MIKE PENCE, FORMER VICE PRESIDENT OF THE UNITED STATES: You know, President Trump and I have spoken many times since we left office. And I don't know if we will ever see eye to eye on that day.

(END VIDEO CLIP)

COHEN: Yes, so, Fred, he's not downplaying the attack like some Republicans are. And he's seeking a little distance from former President Trump.

But really, Fred, it's tiny sliver of daylight he's trying to get there.

WHITFIELD: Then, Marshall, the Department of Justice prosecutors had a small setback on Friday, didn't they? They tried unsuccessfully to stop a far-right activist known as "Baked Alaska" from posting livestreams online.

What happened?

COHEN: Yes, you know, so many different cases here, so many strange details. This one is pretty unique. It involves a far-right troll.

(CROSSTALK)

COHEN: His name is Tim Gionet. He's well known online as "Baked Alaska," as you mentioned.

He made a name for himself livestreaming himself last year, violating mask mandates. He caused chaos once inside a Starbucks. He's also livestreamed himself provoking police officers.

So prosecutors actually saw one of his recent videos online. In that video, they say he instigated a fight with one of his friends and called the cops, livestreamed the whole thing, and raised money off of it.

They asked a judge to ban him from posting more of these inflammatory livestreams. The judge said that was really too much. He makes his living off these videos.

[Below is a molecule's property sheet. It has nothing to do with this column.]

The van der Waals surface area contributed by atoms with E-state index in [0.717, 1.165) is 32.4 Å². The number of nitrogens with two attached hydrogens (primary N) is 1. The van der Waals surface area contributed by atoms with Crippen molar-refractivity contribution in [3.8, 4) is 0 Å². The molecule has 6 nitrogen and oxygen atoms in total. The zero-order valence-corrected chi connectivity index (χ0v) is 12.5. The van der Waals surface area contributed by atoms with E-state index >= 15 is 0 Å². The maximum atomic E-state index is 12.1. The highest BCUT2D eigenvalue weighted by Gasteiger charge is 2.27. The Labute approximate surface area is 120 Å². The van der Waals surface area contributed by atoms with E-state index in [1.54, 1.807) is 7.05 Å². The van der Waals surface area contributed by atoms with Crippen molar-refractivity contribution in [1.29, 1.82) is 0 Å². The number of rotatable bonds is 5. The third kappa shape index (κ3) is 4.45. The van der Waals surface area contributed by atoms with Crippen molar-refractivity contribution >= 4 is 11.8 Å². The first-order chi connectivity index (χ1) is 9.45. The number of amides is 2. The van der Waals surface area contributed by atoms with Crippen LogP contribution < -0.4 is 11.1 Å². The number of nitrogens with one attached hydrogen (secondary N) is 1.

But he did say, if he has interaction with the cops, he's got to notify the court right away.

So they're trying to curb the troll, if you will.

WHITFIELD: Wow, that's something else.

OK, Marshall, thanks for bringing all of that to us. Appreciate it.

[13:38:35]

Still ahead, as life tries to get back to pre-pandemic normal for some, how safe are teens from the virus? The warning from experts now that doctors are seeing a spike in teen hospitalizations.

(COMMERCIAL BREAK)

[13:43:15]

WHITFIELD: All right, more than 51 percent of the population has now received at least one COVID vaccine dose.

But a new CDC report sheds new light on the continued threat the virus poses to young people, as hospitalization rates are up significantly among 12 to 17-year-olds.

Researchers say the spike might be attributed to variants, kids returning to school, and changes in prevention measures like physical distancing and mask wearing.

Joining me right now to discuss is Dr. Edith Bracho-Sanchez, a primary care pediatrician at Columbia University, and Jody Baumstein, a licensed therapist in Atlanta.

Good to see both of you, ladies.

(CROSSTALK)

WHITFIELD: Dr. Bracho-Sanchez, does this surprise you or did you see this coming

that there might be an increase in hospitalizations particularly among those 12 to 17?

DR. EDITH BRACHO-SANCHEZ, PRIMARY CARE PEDIATRICIAN, COLUMBIA UNIVERSITY: I think we were all worried, Fredricka, this would happen. We really hoped it wouldn't.